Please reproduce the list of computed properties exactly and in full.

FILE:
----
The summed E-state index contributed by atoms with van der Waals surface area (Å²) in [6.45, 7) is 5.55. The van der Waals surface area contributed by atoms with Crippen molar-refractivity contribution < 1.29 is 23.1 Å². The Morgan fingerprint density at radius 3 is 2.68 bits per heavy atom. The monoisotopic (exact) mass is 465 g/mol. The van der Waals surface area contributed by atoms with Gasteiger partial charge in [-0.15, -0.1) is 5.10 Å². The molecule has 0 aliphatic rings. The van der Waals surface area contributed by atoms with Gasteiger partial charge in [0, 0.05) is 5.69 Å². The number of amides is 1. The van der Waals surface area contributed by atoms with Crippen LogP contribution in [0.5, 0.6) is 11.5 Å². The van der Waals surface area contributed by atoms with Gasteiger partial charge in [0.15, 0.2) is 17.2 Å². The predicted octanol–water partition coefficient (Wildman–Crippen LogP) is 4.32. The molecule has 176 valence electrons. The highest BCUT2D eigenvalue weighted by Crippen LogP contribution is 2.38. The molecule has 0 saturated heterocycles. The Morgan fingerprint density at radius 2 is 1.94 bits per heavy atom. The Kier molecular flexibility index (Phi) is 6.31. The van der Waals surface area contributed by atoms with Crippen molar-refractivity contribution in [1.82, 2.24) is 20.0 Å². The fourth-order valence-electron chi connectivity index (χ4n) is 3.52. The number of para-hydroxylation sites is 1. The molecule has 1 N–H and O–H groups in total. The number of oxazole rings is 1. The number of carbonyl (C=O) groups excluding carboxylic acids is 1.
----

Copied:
The summed E-state index contributed by atoms with van der Waals surface area (Å²) in [6.45, 7) is 5.55. The van der Waals surface area contributed by atoms with Crippen molar-refractivity contribution < 1.29 is 23.1 Å². The Morgan fingerprint density at radius 3 is 2.68 bits per heavy atom. The monoisotopic (exact) mass is 465 g/mol. The van der Waals surface area contributed by atoms with Gasteiger partial charge in [-0.15, -0.1) is 5.10 Å². The molecule has 0 aliphatic rings. The van der Waals surface area contributed by atoms with Gasteiger partial charge in [0, 0.05) is 5.69 Å². The number of amides is 1. The van der Waals surface area contributed by atoms with Crippen LogP contribution in [0.5, 0.6) is 11.5 Å². The van der Waals surface area contributed by atoms with Gasteiger partial charge in [0.15, 0.2) is 17.2 Å². The predicted octanol–water partition coefficient (Wildman–Crippen LogP) is 4.32. The molecule has 176 valence electrons. The highest BCUT2D eigenvalue weighted by Crippen LogP contribution is 2.38. The molecule has 0 saturated heterocycles. The Morgan fingerprint density at radius 2 is 1.94 bits per heavy atom. The Kier molecular flexibility index (Phi) is 6.31. The van der Waals surface area contributed by atoms with Crippen molar-refractivity contribution in [1.82, 2.24) is 20.0 Å². The fourth-order valence-electron chi connectivity index (χ4n) is 3.52. The number of para-hydroxylation sites is 1. The molecule has 1 N–H and O–H groups in total. The number of oxazole rings is 1. The number of carbonyl (C=O) groups excluding carboxylic acids is 1.